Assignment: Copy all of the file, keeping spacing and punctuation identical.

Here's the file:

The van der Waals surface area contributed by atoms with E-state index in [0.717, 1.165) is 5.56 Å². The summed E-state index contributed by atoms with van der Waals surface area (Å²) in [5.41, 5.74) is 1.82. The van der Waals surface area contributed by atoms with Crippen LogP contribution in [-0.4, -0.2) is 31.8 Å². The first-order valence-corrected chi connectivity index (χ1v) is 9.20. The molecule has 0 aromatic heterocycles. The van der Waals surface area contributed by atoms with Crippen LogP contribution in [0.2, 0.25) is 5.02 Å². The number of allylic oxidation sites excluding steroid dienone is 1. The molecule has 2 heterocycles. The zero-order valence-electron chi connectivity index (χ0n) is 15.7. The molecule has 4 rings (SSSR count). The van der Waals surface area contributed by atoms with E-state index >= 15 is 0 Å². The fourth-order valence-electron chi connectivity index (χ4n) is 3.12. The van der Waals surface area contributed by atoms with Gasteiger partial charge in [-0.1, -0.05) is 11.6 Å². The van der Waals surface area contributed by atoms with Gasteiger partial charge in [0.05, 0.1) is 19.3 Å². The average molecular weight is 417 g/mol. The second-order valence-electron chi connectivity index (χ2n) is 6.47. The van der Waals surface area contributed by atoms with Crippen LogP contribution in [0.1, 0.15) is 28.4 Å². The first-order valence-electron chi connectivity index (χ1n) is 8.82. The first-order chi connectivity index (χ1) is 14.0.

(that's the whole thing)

The van der Waals surface area contributed by atoms with E-state index in [0.717, 1.165) is 5.56 Å². The summed E-state index contributed by atoms with van der Waals surface area (Å²) in [5.41, 5.74) is 1.82. The van der Waals surface area contributed by atoms with Crippen LogP contribution in [-0.4, -0.2) is 31.8 Å². The first-order valence-corrected chi connectivity index (χ1v) is 9.20. The molecule has 0 aromatic heterocycles. The van der Waals surface area contributed by atoms with Crippen LogP contribution in [0.2, 0.25) is 5.02 Å². The number of allylic oxidation sites excluding steroid dienone is 1. The molecule has 2 heterocycles. The zero-order valence-electron chi connectivity index (χ0n) is 15.7. The molecule has 4 rings (SSSR count). The van der Waals surface area contributed by atoms with E-state index >= 15 is 0 Å². The fourth-order valence-electron chi connectivity index (χ4n) is 3.12. The van der Waals surface area contributed by atoms with Gasteiger partial charge in [-0.1, -0.05) is 11.6 Å². The van der Waals surface area contributed by atoms with Gasteiger partial charge in [0.05, 0.1) is 19.3 Å². The average molecular weight is 417 g/mol. The second-order valence-electron chi connectivity index (χ2n) is 6.47. The van der Waals surface area contributed by atoms with Crippen LogP contribution in [0.1, 0.15) is 28.4 Å². The first-order valence-electron chi connectivity index (χ1n) is 8.82. The first-order chi connectivity index (χ1) is 14.0.